Patents: Let’s Protect What’s Next
The U.S. patent system provides a critical incentive for innovation and helps to advance the development of new medicines. Yet many people may not realize the significant role that patents play in bringing new treatments to patients. Find out why patents are so important to U.S. healthcare and the economy.
What are patents?
Patents are a form of intellectual property (IP) protection. They grant inventors the exclusive right to make, use, or sell their inventions for a set period of time.1
Why do patents matter?
In the pharmaceutical industry, the patent system works to encourage innovation and helps ensure affordability and access for patients who rely on new treatments and cures. Its benefits include:
Economic growth. The United States economy was built on the idea that innovation is critical to our prosperity. Thanks to a strong U.S. patent system, IP-intensive manufacturing industries drive economic progress and collectively support 57.9 million American jobs. The biopharmaceutical industry is a leader among these industries, contributing substantially to national, state, and local economies by directly employing 800,000 Americans and supporting an additional 4.7 million jobs nationwide.
Continuous improvement. Patents are the foundation of biopharmaceutical innovation and the development of new treatments, cures, and vaccines. Patent protections incentivize manufacturers to continue working to improve their medicines and make them more effective for patients, such as by reducing the side effects of drugs or finding new diseases that a medicine can treat.1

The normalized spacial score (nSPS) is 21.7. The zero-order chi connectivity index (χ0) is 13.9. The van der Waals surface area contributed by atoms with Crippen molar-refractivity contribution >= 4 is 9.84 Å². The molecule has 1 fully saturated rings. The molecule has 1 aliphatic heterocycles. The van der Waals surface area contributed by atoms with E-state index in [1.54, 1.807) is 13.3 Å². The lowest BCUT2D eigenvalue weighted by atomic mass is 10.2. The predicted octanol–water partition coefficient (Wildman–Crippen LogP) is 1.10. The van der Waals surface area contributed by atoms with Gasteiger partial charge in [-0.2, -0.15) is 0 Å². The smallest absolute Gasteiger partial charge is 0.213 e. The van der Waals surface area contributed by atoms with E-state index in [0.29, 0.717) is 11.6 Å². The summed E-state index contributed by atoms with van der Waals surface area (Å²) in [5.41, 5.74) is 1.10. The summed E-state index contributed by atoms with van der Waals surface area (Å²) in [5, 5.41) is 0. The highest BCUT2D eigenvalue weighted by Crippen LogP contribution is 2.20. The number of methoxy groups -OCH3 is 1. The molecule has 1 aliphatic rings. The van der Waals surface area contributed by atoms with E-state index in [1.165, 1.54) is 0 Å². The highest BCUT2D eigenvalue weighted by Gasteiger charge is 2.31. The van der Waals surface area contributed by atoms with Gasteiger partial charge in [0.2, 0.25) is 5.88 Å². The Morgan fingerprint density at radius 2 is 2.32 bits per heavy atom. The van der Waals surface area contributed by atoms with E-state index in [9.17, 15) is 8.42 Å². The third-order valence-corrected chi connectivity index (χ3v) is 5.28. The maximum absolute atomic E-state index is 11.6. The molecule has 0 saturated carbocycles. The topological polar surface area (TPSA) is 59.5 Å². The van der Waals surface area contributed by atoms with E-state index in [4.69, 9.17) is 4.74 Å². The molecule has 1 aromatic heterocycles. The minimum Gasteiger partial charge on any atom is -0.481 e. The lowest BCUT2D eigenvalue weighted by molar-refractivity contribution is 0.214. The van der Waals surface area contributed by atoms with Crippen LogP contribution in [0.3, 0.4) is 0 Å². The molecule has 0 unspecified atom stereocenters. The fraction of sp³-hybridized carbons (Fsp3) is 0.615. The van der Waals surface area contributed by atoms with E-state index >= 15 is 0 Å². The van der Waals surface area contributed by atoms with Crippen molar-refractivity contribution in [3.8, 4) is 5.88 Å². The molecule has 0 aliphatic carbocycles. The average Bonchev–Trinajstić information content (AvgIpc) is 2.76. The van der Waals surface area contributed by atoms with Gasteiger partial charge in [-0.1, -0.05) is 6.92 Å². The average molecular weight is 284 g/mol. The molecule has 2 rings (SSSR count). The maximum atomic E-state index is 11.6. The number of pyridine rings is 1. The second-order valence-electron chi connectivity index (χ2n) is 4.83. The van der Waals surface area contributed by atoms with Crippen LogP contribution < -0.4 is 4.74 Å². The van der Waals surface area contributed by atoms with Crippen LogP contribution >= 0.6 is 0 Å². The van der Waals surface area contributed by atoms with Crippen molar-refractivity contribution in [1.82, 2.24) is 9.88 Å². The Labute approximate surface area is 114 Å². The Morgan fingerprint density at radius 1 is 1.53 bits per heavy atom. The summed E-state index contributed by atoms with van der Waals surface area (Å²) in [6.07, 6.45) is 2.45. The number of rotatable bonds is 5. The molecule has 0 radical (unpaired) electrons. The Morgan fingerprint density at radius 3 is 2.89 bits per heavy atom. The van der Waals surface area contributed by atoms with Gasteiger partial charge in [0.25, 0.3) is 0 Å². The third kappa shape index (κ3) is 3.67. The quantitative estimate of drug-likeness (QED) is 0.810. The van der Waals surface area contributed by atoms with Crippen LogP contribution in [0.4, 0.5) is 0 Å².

Information-sharing. While patents grant innovators exclusive rights to their inventions for a set period of time, they also require patent-holders to publicly share information about their inventions. That transparency enables other companies to develop often lower cost generic versions of the drugs, which may enter the market after the patent protections expires.2
How does the patent process work?
Could changes in IP protection threaten the development of innovative treatments?
Yes. Government policies that remove an invention’s patent protection — allowing competitors to use it before the patent’s expiration — could threaten essential incentives for developing new treatments and cures.2 Without reliable IP protections, innovators — including individuals, private companies, and academic institutions — face a risk that at any point, others could unfairly profit from or harm the reputations of their inventions. Across many sectors, that risk would discourage innovators from investing the time, resources, and potentially billions of dollars devoted to inventing new technologies every year.